Ushering in the Vertical Developmental Trend in Pakistan

By Asad Haroon

In the past two decades, Pakistan has seen the population of its major cities rise exponentially. The 2017 national census saw the demographics of the country’s 10 major cities increase by at least 32.65% (in the case of Hyderabad). The same report recorded the highest growth rate for Lahore at 53.77%, followed by Islamabad and Karachi at 47.86% and 37.4%, respectively.

These developments, as could be expected, resulted in a rising demand for residential real estate options in the country. The governmental response to this burgeoning need, however, tended to focus more on horizontal construction and development. This remedial approach, in turn, saw both Lahore and Islamabad expand way beyond their former boundaries.

The expansion was also fuelled by the investments pouring in from overseas Pakistanis who were keen to maintain their own property back in their home country – particularly after the nativist, global uncertainties that started impacting their affairs following 9/11.

On the ground, however, and in a lot of cases, this expansionist drive caused heightened encroachment activity on important agricultural, industrial and protected, green areas. And to add insult to injury, the master plans of the major cities were not updated to tally with these renewed, ‘population explosion’ challenges.

The provision of basic amenities of daily living to the populace also suffered from a shortfall. In the cases of Karachi and Islamabad, the acute shortage of water that was witnessed thereafter was a case in point.

A case of the PM’s direct involvement…

Imran Khan, Pakistan’s current prime minister, started ‘preaching the gospel of vertical development’ (as one television commentator was recently wont to put it) as soon as he managed to get his bearings straightened earlier this year. His principle focus, back then, had been on Lahore and Islamabad; but in all fairness, he also advocated for the same with regard to the other parts of the country, including Karachi.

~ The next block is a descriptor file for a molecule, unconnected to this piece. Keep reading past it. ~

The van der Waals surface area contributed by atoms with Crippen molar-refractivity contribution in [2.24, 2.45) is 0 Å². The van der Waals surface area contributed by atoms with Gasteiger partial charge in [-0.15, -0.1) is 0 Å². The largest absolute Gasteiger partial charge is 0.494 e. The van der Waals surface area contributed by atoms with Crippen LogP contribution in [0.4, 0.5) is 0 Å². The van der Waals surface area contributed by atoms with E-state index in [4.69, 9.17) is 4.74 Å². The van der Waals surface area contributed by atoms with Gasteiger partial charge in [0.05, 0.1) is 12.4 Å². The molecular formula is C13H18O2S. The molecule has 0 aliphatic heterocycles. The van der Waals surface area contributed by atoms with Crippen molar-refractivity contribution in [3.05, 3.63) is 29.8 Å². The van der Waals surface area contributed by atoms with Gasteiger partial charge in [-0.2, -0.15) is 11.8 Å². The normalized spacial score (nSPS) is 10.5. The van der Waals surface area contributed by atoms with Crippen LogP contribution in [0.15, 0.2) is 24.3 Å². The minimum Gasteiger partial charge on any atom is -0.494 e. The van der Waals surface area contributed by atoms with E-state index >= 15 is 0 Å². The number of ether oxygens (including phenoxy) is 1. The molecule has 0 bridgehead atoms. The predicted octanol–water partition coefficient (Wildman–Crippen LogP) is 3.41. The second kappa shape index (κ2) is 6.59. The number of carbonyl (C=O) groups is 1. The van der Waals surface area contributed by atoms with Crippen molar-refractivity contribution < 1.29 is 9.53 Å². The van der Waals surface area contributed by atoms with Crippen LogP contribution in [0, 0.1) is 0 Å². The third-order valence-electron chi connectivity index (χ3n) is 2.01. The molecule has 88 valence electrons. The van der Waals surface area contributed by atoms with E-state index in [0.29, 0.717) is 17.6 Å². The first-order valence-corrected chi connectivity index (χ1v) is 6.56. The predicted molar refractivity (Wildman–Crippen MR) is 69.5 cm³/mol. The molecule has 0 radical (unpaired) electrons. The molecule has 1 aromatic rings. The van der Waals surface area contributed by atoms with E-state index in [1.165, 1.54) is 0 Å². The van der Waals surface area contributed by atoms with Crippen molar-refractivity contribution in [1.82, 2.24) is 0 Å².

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The case of Pakistan’s premier port city, however, is unique in that its infrastructural expansion, out of necessity, organically resulted in the development of an apartment culture. But as has been the fate of many historical large-scale construction ventures in the country, the complaints of chronic mismanagement (which started pouring in soon after its operational commencement) associated with the initiative inevitably meant that the residents of the city’s apartment buildings had to put up with acute shortages of basic utilities.

Whatever the practical nature of these pursuits, however, it is still encouraging to note that the prime minister continues to exhibit a decided keenness to promote vertical development in the country.

In March this year, Khan said that his ‘vision for future cities was to allow buildings to rise vertically and ensure more green areas’ in Pakistan – in line with his recognition that the country faced a number of challenges to its environmental integrity. The expansion of cities (also referred to dismissively as ‘concrete jungles’ in the going, new-age urban parlance) has meant the encroachment of green protected areas.